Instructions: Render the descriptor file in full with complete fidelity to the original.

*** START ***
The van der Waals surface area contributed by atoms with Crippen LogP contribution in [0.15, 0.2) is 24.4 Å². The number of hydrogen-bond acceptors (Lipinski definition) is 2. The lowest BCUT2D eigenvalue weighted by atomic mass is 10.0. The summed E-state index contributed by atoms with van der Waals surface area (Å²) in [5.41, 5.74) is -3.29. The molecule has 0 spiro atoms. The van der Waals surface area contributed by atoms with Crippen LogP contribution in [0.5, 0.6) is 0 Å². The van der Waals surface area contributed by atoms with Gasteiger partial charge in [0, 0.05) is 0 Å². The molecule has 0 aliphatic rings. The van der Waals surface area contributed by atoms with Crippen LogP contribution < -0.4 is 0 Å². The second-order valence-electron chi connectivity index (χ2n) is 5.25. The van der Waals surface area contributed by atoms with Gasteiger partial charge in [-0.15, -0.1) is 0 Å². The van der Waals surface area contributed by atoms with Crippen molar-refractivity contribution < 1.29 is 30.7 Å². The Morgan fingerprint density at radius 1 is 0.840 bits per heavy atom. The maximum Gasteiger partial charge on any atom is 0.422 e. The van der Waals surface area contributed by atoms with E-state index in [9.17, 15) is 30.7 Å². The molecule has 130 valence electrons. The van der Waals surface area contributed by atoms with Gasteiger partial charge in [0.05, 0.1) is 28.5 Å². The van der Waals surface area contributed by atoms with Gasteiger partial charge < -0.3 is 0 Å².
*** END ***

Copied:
The van der Waals surface area contributed by atoms with Crippen LogP contribution in [0.15, 0.2) is 24.4 Å². The number of hydrogen-bond acceptors (Lipinski definition) is 2. The lowest BCUT2D eigenvalue weighted by atomic mass is 10.0. The summed E-state index contributed by atoms with van der Waals surface area (Å²) in [5.41, 5.74) is -3.29. The molecule has 0 spiro atoms. The van der Waals surface area contributed by atoms with Crippen LogP contribution in [0.5, 0.6) is 0 Å². The van der Waals surface area contributed by atoms with Gasteiger partial charge in [0, 0.05) is 0 Å². The molecule has 0 aliphatic rings. The van der Waals surface area contributed by atoms with Crippen LogP contribution < -0.4 is 0 Å². The second-order valence-electron chi connectivity index (χ2n) is 5.25. The van der Waals surface area contributed by atoms with Gasteiger partial charge in [-0.15, -0.1) is 0 Å². The van der Waals surface area contributed by atoms with Crippen molar-refractivity contribution < 1.29 is 30.7 Å². The Morgan fingerprint density at radius 1 is 0.840 bits per heavy atom. The maximum Gasteiger partial charge on any atom is 0.422 e. The van der Waals surface area contributed by atoms with E-state index in [9.17, 15) is 30.7 Å². The molecule has 130 valence electrons. The van der Waals surface area contributed by atoms with Gasteiger partial charge in [0.05, 0.1) is 28.5 Å². The van der Waals surface area contributed by atoms with Gasteiger partial charge < -0.3 is 0 Å².